Kennedy suggests the torture was not an outbreak of lunacy but the direct result of policies handed down by Rumsfeld that were designed to circumvent the Geneva Conventions (which specify that prisoners of war be “treated humanely”) and U.N. conventions against torture, to which the United States is, at least technically, a signatory. That was done by, among other things, refusing to classify the up to 6,000 inmates of Abu Ghraib as prisoners of war; Rumsfeld instead calls them “unlawful combatants” at a news conference. Then the term “torture” was redefined so narrowly in government memos that it would be almost impossible to commit it.

When the scandal broke, the administration sent out “conscious disinformation,” one former official recalls, including the trivializing assertion that what happened at Abu Ghraib was just ” ‘Animal House’ on the night shift.”…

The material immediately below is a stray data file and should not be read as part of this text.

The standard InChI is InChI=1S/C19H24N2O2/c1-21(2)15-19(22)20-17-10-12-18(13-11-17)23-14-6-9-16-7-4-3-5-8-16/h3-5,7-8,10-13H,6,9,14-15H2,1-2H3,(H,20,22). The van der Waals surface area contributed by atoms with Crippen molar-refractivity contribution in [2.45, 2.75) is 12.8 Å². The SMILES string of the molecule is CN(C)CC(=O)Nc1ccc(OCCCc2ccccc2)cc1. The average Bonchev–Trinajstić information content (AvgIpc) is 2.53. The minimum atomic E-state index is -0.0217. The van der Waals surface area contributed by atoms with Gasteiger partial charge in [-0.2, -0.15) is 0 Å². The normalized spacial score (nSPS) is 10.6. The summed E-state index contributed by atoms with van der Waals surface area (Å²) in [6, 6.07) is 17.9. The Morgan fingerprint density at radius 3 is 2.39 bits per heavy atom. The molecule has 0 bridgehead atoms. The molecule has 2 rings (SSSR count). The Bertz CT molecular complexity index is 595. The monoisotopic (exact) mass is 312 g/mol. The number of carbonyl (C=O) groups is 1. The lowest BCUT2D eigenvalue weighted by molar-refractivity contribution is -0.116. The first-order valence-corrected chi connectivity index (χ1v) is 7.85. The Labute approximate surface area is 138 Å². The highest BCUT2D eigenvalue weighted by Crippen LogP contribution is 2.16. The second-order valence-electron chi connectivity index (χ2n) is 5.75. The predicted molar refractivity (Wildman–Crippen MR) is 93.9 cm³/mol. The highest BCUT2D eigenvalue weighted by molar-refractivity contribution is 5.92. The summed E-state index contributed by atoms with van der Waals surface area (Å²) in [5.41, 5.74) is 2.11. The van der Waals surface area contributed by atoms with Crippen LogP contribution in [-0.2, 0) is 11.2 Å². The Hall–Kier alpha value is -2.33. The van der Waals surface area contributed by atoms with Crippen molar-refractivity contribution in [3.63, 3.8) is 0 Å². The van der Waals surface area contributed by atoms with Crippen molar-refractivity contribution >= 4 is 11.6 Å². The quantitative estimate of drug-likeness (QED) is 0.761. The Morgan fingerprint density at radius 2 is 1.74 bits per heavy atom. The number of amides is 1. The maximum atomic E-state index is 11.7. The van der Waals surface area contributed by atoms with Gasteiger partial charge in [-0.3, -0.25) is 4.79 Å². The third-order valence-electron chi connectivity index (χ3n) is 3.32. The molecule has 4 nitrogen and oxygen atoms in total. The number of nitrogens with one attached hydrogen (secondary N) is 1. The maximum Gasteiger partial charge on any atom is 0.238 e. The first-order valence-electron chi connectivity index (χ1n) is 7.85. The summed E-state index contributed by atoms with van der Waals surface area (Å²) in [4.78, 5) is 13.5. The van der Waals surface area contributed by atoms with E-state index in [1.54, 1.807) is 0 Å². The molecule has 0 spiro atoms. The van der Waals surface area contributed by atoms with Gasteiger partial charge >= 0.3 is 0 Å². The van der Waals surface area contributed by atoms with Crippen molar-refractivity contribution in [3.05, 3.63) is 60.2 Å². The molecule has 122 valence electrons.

It could easily be argued that it was the torturers and not the tortured who suffered the most as a result of what happened at Abu Ghraib….

Umm… NO.

The wider moral of the film is simpler and nonpolitical and painfully, poignantly evident: When you treat people as less than human, you become less than human yourself.

Okay, I can buy that. Just don’t try to tell me that the torturers suffered more than their victims.

I’m glad this is getting more attention, and that Kennedy is making the case that Abu Ghraib was the result of deliberate high-level decisions rather than a few “bad apples.” Unfortunately, it’s about two and a half years too late.

4 comments February 22nd, 2007 at 12:39pm Posted by Eli

Entry Filed under: Bush,Iraq,Prisoners,Republicans,Torture,TV,War

How Media Works

Free Image Hosting at

Just substitute “the Bush administration” or “the Republican party” for “your company”…

3 comments February 22nd, 2007 at 07:48am Posted by Eli

Entry Filed under: Comics,Media,Politics,Republicans